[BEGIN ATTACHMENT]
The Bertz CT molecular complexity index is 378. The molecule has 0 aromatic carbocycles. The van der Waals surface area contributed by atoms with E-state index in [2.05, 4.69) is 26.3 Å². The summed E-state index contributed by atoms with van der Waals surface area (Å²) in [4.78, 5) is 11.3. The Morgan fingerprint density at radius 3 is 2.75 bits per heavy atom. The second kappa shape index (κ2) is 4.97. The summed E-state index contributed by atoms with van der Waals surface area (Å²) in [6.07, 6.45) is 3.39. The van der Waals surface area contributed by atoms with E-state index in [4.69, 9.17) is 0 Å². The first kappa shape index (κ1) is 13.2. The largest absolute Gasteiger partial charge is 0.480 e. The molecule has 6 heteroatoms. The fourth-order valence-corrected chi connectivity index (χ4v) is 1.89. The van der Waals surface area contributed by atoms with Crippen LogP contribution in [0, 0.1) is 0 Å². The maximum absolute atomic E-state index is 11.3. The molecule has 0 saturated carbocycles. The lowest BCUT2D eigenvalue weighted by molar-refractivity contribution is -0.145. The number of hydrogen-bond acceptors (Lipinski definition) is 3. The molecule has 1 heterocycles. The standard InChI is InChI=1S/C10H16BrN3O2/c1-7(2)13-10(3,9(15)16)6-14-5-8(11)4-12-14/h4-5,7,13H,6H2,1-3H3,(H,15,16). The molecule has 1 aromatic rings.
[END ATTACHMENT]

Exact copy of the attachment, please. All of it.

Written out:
The Bertz CT molecular complexity index is 378. The molecule has 0 aromatic carbocycles. The van der Waals surface area contributed by atoms with E-state index in [2.05, 4.69) is 26.3 Å². The summed E-state index contributed by atoms with van der Waals surface area (Å²) in [4.78, 5) is 11.3. The Morgan fingerprint density at radius 3 is 2.75 bits per heavy atom. The second kappa shape index (κ2) is 4.97. The summed E-state index contributed by atoms with van der Waals surface area (Å²) in [6.07, 6.45) is 3.39. The van der Waals surface area contributed by atoms with E-state index in [4.69, 9.17) is 0 Å². The first kappa shape index (κ1) is 13.2. The largest absolute Gasteiger partial charge is 0.480 e. The molecule has 6 heteroatoms. The fourth-order valence-corrected chi connectivity index (χ4v) is 1.89. The van der Waals surface area contributed by atoms with Crippen LogP contribution in [0, 0.1) is 0 Å². The maximum absolute atomic E-state index is 11.3. The molecule has 0 saturated carbocycles. The lowest BCUT2D eigenvalue weighted by molar-refractivity contribution is -0.145. The number of hydrogen-bond acceptors (Lipinski definition) is 3. The molecule has 1 heterocycles. The standard InChI is InChI=1S/C10H16BrN3O2/c1-7(2)13-10(3,9(15)16)6-14-5-8(11)4-12-14/h4-5,7,13H,6H2,1-3H3,(H,15,16). The molecule has 1 aromatic rings.